(ii) that in December, 2000, the defendant approached the plaintiff with offer to conduct the excavation activities required by the Plaintiff at its mining site near Dongamohua village, District Raigarh, Chhattisgarh;

(iii) that after negotiations and deliberations, the plaintiff awarded to the defendant, the contract for hiring of heavy earth moving equipment and services for excavation works for a total period of four years i.e. till March, 2005 vide Work Order dated 02.03.2001;

(iv) that vide letter dated 13.06.2005, the defendant requested the plaintiff to provide a one time soft loan of Rs.7.17 crores recoverable over the period of five years on the ground that the defendant needed to replace and revamp the existing equipments;

(v) that the plaintiff agreed to so provide financial assistance to the defendant as is evident from the letters exchanged between the parties and disbursed the loan to the defendant and the defendant agreed to the plaintiff deducting instalments from the amounts becoming due and payable by the plaintiff to the defendant on the basis of bills raised by the defendant for the work done under the aforesaid Work Order;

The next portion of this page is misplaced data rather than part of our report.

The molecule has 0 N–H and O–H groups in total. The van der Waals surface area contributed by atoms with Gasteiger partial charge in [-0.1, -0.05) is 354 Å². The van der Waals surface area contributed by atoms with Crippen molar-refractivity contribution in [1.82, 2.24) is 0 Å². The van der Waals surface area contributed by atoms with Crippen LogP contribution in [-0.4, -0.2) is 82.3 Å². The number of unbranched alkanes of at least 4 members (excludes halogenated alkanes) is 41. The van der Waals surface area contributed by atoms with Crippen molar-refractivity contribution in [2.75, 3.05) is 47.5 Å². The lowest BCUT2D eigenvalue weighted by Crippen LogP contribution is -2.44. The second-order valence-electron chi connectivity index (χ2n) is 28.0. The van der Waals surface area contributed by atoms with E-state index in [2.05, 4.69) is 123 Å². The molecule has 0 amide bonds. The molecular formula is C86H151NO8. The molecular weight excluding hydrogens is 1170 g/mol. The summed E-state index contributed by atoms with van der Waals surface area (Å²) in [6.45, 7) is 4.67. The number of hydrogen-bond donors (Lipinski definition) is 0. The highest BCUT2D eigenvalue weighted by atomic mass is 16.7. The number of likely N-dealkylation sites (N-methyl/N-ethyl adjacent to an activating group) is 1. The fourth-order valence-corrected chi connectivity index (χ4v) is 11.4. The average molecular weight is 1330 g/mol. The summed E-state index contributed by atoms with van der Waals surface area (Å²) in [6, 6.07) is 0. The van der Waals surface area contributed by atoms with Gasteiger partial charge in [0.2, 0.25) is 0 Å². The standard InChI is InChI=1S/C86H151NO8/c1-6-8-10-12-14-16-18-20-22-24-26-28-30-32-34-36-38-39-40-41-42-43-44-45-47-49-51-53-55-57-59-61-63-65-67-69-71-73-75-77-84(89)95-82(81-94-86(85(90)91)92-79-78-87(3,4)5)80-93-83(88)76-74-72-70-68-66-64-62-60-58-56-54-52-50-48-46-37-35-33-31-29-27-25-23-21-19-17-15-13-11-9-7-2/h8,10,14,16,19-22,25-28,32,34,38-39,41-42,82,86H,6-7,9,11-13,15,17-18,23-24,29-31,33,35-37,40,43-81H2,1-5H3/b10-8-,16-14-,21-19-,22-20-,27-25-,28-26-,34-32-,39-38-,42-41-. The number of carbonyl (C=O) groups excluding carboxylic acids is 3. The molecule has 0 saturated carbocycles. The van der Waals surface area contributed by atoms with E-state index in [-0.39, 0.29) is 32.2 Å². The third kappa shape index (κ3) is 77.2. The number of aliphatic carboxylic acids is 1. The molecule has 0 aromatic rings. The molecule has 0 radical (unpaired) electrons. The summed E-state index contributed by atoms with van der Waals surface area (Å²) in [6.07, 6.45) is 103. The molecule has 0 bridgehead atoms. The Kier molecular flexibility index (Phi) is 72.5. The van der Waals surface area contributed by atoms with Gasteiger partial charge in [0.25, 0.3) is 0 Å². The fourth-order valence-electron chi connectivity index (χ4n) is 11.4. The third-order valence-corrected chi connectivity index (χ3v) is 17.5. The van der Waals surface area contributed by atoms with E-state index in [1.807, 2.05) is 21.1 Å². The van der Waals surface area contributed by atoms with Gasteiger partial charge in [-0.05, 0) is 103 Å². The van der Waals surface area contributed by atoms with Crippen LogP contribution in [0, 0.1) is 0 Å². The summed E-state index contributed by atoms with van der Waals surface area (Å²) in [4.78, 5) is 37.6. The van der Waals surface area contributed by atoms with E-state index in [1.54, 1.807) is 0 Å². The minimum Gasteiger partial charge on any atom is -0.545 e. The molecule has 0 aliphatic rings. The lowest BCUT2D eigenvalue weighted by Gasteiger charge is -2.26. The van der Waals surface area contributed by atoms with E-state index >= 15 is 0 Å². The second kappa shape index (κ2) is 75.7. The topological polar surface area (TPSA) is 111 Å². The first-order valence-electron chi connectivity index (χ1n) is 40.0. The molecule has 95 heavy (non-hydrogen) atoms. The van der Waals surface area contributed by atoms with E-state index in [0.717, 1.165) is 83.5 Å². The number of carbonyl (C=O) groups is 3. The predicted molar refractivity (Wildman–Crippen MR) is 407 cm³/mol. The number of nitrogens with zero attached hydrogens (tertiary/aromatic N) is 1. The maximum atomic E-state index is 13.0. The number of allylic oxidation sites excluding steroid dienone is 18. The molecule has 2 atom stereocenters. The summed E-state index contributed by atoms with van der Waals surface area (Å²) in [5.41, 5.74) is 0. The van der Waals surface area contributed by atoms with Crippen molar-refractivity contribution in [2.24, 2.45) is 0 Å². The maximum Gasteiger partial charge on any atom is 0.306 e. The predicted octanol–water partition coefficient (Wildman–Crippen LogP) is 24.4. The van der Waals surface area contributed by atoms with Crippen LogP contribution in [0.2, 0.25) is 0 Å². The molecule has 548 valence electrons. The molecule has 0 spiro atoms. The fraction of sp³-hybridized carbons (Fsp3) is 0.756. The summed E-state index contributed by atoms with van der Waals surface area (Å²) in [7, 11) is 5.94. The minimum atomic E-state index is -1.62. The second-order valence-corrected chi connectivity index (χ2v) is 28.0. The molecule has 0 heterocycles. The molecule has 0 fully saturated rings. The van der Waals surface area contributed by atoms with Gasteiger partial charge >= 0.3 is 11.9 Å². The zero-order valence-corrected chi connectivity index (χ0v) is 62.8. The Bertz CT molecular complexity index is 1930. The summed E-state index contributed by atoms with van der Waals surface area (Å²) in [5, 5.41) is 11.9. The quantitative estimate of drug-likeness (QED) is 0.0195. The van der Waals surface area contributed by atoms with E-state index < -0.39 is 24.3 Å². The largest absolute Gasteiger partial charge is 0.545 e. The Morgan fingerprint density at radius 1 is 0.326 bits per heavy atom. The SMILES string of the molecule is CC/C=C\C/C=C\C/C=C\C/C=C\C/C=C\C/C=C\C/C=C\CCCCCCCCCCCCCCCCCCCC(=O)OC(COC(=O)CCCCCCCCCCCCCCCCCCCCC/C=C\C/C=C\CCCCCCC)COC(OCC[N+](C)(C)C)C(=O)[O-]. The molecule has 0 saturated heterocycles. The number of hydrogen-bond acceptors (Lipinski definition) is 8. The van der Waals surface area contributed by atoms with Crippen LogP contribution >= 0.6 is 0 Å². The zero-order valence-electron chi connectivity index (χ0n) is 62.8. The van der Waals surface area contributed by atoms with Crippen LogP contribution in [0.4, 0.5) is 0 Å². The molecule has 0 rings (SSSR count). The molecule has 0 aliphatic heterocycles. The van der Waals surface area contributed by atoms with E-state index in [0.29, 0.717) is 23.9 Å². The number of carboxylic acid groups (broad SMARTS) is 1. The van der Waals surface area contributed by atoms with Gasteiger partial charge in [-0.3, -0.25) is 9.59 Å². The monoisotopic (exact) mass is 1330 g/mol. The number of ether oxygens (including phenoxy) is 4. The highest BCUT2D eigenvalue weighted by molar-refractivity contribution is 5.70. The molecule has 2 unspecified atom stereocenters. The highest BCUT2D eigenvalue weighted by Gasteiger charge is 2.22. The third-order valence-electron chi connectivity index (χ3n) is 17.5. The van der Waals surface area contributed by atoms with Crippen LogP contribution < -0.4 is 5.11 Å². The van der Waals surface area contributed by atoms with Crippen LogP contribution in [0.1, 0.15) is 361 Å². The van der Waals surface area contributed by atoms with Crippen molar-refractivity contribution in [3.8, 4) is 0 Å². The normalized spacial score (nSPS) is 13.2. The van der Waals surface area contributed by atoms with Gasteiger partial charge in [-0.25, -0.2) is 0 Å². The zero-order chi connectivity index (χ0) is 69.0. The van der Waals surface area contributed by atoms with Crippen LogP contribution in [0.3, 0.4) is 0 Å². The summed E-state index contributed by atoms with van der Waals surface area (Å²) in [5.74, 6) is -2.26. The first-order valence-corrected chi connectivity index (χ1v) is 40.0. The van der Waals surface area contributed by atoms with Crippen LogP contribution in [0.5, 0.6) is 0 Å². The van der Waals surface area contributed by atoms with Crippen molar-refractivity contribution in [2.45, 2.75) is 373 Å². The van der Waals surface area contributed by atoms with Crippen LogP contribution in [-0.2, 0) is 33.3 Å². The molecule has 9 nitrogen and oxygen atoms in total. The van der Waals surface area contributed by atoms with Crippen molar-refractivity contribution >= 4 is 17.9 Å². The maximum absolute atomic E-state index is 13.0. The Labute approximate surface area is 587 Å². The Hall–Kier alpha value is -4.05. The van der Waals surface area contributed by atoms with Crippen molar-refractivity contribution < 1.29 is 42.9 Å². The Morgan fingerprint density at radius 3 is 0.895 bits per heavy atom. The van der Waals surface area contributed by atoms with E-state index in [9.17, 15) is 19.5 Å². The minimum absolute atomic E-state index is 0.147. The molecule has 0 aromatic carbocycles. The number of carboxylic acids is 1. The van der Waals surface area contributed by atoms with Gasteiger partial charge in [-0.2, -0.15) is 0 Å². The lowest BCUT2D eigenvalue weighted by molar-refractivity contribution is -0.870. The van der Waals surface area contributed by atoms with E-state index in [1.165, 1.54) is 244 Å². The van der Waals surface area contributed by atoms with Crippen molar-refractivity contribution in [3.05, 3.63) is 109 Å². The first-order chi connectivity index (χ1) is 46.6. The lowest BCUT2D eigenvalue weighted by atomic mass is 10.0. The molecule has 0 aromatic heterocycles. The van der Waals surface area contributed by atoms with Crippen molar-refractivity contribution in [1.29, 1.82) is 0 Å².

(vi) that thereafter the defendant vide its letter dated 16.06.2005 informed the plaintiff that he needed a soft loan of Rs.500 lacs but since the plaintiff had agreed to provide a sum of Rs.300 lacs only, the said sum of Rs.300 lacs would be repayable by way of monthly installments of Rs. 10 lacs along with interest over a period of 30 months starting from November, 2005;

(vii) that the plaintiff released a total sum of Rs.563 lacs to the defendant from 18.06.2005 to 17.11.2005, out of which a sum of Rs.450 lacs was paid directly to the defendant and a sum of Rs. 113 lacs paid to SREI Infrastructure Finance Ltd. for and on behalf of the defendant towards lease financing of equipment;